Lieutenant Colonel Alexander Vindman arrives for testimony on Capitol Hill today.Siphiwe Sibeko / Reuters

This article was updated on Tuesday, October 29 at 1:58 pm.

The White House can’t muster a substantive defense of President Donald Trump’s behavior regarding Ukraine. Democrats more or less gave way to Republican process complaints about impeachment on Monday. So with few other options left, Trump and his allies are returning to the mode that got him elected in the first place: toxic xenophobia.

Monday evening, the opening statement from Lieutenant Colonel Alexander Vindman was released to the press, ahead of his appearance before House investigators today. In another age, Vindman’s statement would be called a smoking gun, though by this stage the facts are clear enough that it adds little to the established record.

Vindman wrote that he heard Ambassador Gordon Sondland, Trump’s European Union envoy, demand that Ukrainians investigate Joe Biden’s family and that he told Sondland this was inappropriate. Moreover, he was listening to Trump’s July 25 call with Ukrainian President Volodymyr Zelensky and was disturbed by Trump’s requests.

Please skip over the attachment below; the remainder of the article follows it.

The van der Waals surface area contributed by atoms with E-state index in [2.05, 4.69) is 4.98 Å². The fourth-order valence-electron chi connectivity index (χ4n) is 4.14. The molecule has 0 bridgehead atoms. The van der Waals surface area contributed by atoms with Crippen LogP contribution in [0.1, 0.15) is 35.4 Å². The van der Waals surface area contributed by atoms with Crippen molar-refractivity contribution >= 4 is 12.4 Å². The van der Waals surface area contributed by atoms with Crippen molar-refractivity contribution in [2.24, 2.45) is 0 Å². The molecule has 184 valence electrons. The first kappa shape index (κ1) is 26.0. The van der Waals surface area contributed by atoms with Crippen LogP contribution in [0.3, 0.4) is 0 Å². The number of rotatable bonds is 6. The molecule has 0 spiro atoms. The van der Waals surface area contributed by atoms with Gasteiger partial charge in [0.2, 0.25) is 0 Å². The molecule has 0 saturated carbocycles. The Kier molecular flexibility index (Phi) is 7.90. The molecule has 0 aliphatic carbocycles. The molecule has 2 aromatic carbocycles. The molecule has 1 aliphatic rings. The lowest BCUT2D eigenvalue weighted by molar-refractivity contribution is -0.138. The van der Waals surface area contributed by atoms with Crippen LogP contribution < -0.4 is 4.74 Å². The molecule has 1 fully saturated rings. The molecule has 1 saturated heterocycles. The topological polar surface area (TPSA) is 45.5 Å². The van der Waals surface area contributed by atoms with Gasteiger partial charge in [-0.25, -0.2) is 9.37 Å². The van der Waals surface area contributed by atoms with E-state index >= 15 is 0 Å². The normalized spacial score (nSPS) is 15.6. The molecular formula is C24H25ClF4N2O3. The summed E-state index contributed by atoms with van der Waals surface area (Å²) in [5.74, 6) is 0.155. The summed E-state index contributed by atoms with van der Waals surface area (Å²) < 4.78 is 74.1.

“I realized that if Ukraine pursued an investigation into the Bidens and Burisma, it would likely be interpreted as a partisan play which would undoubtedly result in Ukraine losing the bipartisan support it has thus far maintained,” Vindman said. “This would all undermine U.S. national security.”

Vindman’s testimony sidesteps the whistle-blower complaint that kicked off this scandal. Unlike the whistle-blower, whose identity is still unknown, Vindman had firsthand knowledge of the call; he also complained up the chain of command.

Vindman would seem like a difficult witness to attack: a career soldier, an active-duty lieutenant colonel in the Army, a Purple Heart recipient for a wound from an IED in Iraq. Yet imagining that Trump’s allies might struggle to impugn Vindman badly overestimates their scruples.

Shortly after the statement was released, Laura Ingraham covered his story on her Fox News show.